Saturday, April 24, 2010

The Flower of the South

This is the most beautiful spring ever in the 24 years I have lived here.

The crabapples are in all their glory now, and I hope the local paper publishes the letter I wrote to the editor about us having a flowering tree festival of some kind here in the Triple Cities.

But, much as I know how hot summers can get down South, I miss the camillas that we saw in Georgia.  To be exact, in Massee Lane.

I didn't recognize them at first, when we arrived in Georgia in mid-March.  I was wondering what roses were doing blooming so early.  But, the leaves didn't look at all like roses.  And the plants weren't rose plants.

Somewhere in my vaguest of memories whispered, from long ago, the word....Camilla.

And, a local woman in Americus, GA confirmed that was what they were and told me about the place to see them.  A place called Massee Lane, in Ft. Valley, GA.  It isn't that far from Macon, and that was where we were heading next.

What an amazing place.

If not for that local, I wouldn't have found Massee Lane.  It is so amazing, it will take more than one post to describe it. 

First, the camillas.

Everyone is familiar with camillas.  Don't think so?  Well the tea many of you drink is the leaves of a camilla.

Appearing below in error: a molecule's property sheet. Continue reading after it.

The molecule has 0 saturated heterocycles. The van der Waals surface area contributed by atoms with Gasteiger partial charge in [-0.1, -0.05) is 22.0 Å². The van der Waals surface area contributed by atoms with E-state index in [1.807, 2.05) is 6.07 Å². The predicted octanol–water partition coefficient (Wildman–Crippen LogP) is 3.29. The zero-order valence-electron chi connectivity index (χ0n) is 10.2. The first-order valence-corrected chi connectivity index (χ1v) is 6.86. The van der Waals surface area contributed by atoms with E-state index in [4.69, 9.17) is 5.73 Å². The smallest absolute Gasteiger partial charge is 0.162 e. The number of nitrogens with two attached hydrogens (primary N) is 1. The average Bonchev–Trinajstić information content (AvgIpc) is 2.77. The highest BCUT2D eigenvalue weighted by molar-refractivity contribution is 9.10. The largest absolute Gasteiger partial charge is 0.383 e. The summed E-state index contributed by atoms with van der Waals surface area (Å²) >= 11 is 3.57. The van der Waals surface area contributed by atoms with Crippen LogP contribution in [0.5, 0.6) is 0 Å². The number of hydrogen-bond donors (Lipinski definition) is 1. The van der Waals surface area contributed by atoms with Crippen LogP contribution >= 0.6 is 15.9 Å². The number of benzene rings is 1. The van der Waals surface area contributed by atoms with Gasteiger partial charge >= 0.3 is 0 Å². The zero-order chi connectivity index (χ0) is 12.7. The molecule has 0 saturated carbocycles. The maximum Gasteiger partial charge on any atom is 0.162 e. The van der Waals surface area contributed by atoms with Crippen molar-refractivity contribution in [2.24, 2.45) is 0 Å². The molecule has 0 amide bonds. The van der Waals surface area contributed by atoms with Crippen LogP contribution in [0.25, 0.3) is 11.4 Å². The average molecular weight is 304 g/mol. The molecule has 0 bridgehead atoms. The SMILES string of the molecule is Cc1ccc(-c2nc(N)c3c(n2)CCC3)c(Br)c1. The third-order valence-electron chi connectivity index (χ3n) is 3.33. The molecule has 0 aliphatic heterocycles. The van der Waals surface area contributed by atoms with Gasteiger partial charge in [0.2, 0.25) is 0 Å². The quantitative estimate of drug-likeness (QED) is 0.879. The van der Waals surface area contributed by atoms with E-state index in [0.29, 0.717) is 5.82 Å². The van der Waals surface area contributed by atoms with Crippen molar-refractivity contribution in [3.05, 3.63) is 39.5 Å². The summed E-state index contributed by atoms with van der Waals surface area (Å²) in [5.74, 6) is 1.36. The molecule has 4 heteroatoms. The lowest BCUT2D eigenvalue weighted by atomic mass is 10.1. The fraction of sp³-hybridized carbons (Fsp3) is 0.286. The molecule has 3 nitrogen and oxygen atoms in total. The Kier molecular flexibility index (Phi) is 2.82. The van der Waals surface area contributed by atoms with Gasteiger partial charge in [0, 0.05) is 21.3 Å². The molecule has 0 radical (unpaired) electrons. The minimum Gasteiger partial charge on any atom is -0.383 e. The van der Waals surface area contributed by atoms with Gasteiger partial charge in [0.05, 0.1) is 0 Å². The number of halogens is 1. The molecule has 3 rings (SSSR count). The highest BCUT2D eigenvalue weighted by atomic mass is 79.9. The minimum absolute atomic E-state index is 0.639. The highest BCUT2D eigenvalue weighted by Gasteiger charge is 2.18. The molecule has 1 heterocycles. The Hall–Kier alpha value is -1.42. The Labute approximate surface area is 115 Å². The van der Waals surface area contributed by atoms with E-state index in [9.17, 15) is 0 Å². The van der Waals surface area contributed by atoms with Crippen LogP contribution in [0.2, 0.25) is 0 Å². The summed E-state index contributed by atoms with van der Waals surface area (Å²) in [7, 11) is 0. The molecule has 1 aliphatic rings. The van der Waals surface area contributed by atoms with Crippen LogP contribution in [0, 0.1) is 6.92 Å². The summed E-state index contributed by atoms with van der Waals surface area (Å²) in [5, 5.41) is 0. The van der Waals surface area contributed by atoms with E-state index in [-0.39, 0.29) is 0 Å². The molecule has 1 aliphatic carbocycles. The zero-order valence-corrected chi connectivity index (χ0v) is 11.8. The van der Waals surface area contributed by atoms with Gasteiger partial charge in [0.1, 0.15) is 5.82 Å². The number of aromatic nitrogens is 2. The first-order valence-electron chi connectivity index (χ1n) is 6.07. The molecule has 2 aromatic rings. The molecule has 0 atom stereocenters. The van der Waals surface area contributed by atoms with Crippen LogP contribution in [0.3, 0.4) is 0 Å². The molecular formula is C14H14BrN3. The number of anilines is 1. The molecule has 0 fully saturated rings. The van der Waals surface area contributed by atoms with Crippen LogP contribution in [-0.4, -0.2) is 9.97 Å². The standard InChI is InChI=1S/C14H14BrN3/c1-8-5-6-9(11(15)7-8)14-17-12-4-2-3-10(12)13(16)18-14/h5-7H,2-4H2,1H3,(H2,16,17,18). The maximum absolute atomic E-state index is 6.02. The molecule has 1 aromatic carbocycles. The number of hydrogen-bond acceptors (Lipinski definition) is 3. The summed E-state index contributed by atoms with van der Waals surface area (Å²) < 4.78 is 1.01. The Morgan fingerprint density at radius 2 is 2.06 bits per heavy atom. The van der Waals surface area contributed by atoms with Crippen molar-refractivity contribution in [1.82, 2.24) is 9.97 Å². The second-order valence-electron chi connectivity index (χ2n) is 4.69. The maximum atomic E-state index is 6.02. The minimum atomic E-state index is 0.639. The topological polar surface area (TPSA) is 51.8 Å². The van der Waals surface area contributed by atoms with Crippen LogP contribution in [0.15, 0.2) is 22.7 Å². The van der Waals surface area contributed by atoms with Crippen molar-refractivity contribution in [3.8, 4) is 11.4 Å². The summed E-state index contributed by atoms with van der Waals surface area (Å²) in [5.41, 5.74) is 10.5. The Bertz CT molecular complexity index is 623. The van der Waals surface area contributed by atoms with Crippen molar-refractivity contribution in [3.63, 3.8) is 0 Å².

These aren't tea plants-which aren't truly hardy near Macon, although Massee Lane had several tea (as in drinking) plants.  Rather, what they grow are flowering camillas.  Look at these pictures and tell me if they aren't as pretty as any rose you have ever seen.  And the best part?  In Georgia, they bloom in the winter.  In fact, when we were there in March, they were close to finishing up.

The hand in one of the pictures gives you an idea of how large these flowers are.

Doesn't that make me want to start trying to grow these plants in the Binghamton, NY area (zone 5)? Wouldn't that be suicidal? (to the plants, that is.)

Maybe/Maybe not.

This link is to an article written by a man living in Long Island, NY.  Officially, Long Island is Zone 7 (and we are 5) but there is such a thing called microclimes.  So, this man grows camillas in New York State.

So why shouldn't I try something impossible?

I wonder if, one day, I should try this, maybe using the varieties that worked for him best.   Why not?  Since I am busy buying and knocking off orchids, why not try to grow camillas? 

Why should it just be the flower of the south?

In the meantime, I'll stick to killing orchids.

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